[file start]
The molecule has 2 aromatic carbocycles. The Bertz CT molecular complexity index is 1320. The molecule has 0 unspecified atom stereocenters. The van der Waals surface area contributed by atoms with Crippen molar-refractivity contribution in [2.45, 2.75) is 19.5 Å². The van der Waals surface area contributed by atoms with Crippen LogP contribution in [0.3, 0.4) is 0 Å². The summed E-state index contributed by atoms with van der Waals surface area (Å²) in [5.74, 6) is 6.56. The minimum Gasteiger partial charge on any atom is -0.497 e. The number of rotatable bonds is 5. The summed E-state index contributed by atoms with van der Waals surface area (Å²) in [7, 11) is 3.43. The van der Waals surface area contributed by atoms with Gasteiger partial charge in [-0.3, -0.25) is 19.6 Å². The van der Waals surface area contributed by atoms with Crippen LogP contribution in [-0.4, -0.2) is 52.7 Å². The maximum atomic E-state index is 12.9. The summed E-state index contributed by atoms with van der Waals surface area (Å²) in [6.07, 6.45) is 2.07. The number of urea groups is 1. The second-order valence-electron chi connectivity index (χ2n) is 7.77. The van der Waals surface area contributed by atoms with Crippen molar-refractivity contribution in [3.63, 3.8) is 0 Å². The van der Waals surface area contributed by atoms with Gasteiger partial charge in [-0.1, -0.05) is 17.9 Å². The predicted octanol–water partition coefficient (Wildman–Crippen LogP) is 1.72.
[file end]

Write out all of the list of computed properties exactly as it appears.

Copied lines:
The molecule has 2 aromatic carbocycles. The Bertz CT molecular complexity index is 1320. The molecule has 0 unspecified atom stereocenters. The van der Waals surface area contributed by atoms with Crippen molar-refractivity contribution in [2.45, 2.75) is 19.5 Å². The van der Waals surface area contributed by atoms with Crippen LogP contribution in [0.3, 0.4) is 0 Å². The summed E-state index contributed by atoms with van der Waals surface area (Å²) in [5.74, 6) is 6.56. The minimum Gasteiger partial charge on any atom is -0.497 e. The number of rotatable bonds is 5. The summed E-state index contributed by atoms with van der Waals surface area (Å²) in [7, 11) is 3.43. The van der Waals surface area contributed by atoms with Gasteiger partial charge in [-0.3, -0.25) is 19.6 Å². The van der Waals surface area contributed by atoms with Crippen LogP contribution in [-0.4, -0.2) is 52.7 Å². The maximum atomic E-state index is 12.9. The summed E-state index contributed by atoms with van der Waals surface area (Å²) in [6.07, 6.45) is 2.07. The number of urea groups is 1. The second-order valence-electron chi connectivity index (χ2n) is 7.77. The van der Waals surface area contributed by atoms with Crippen molar-refractivity contribution in [3.63, 3.8) is 0 Å². The van der Waals surface area contributed by atoms with Gasteiger partial charge in [-0.1, -0.05) is 17.9 Å². The predicted octanol–water partition coefficient (Wildman–Crippen LogP) is 1.72.